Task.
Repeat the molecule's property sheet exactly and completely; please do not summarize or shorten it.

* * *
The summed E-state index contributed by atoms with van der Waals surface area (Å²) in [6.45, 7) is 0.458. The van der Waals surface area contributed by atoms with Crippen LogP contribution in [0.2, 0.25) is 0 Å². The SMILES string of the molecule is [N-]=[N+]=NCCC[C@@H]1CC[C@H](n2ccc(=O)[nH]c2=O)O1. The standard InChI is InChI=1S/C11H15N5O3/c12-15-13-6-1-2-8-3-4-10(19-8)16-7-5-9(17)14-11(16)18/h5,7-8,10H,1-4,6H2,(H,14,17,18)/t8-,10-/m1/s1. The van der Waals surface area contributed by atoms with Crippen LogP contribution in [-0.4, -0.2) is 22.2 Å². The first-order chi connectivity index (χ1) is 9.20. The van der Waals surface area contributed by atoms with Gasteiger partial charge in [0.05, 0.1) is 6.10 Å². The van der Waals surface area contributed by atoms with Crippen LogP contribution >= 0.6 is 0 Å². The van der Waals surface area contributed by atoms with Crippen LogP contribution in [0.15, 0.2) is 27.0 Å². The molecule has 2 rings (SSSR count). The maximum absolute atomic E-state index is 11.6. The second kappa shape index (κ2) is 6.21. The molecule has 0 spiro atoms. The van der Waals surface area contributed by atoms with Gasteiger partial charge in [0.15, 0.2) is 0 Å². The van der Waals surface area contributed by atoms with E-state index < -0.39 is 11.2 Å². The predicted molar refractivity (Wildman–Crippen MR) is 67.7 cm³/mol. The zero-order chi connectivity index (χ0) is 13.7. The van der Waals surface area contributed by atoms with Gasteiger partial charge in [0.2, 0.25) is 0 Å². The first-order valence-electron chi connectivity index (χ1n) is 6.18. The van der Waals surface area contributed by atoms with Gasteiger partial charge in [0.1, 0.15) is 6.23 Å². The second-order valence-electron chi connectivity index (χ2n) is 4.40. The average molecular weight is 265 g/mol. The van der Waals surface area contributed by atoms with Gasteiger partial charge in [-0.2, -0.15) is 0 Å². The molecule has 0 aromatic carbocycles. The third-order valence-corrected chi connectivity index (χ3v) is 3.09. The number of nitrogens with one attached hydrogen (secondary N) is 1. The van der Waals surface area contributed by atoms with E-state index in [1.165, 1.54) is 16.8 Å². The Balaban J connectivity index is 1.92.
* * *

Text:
The summed E-state index contributed by atoms with van der Waals surface area (Å²) in [6.45, 7) is 0.458. The van der Waals surface area contributed by atoms with Crippen LogP contribution in [0.2, 0.25) is 0 Å². The SMILES string of the molecule is [N-]=[N+]=NCCC[C@@H]1CC[C@H](n2ccc(=O)[nH]c2=O)O1. The standard InChI is InChI=1S/C11H15N5O3/c12-15-13-6-1-2-8-3-4-10(19-8)16-7-5-9(17)14-11(16)18/h5,7-8,10H,1-4,6H2,(H,14,17,18)/t8-,10-/m1/s1. The van der Waals surface area contributed by atoms with Crippen LogP contribution in [-0.4, -0.2) is 22.2 Å². The first-order chi connectivity index (χ1) is 9.20. The van der Waals surface area contributed by atoms with Gasteiger partial charge in [0.05, 0.1) is 6.10 Å². The van der Waals surface area contributed by atoms with Crippen LogP contribution >= 0.6 is 0 Å². The van der Waals surface area contributed by atoms with Crippen LogP contribution in [0.15, 0.2) is 27.0 Å². The molecule has 2 rings (SSSR count). The maximum absolute atomic E-state index is 11.6. The second kappa shape index (κ2) is 6.21. The molecule has 0 spiro atoms. The van der Waals surface area contributed by atoms with Gasteiger partial charge in [0.15, 0.2) is 0 Å². The van der Waals surface area contributed by atoms with E-state index < -0.39 is 11.2 Å². The predicted molar refractivity (Wildman–Crippen MR) is 67.7 cm³/mol. The zero-order chi connectivity index (χ0) is 13.7. The van der Waals surface area contributed by atoms with Gasteiger partial charge in [0.2, 0.25) is 0 Å². The first-order valence-electron chi connectivity index (χ1n) is 6.18. The van der Waals surface area contributed by atoms with Gasteiger partial charge in [0.1, 0.15) is 6.23 Å². The second-order valence-electron chi connectivity index (χ2n) is 4.40. The average molecular weight is 265 g/mol. The van der Waals surface area contributed by atoms with Gasteiger partial charge in [-0.2, -0.15) is 0 Å². The molecule has 0 aromatic carbocycles. The third-order valence-corrected chi connectivity index (χ3v) is 3.09. The number of nitrogens with one attached hydrogen (secondary N) is 1. The van der Waals surface area contributed by atoms with E-state index in [1.165, 1.54) is 16.8 Å². The Balaban J connectivity index is 1.92.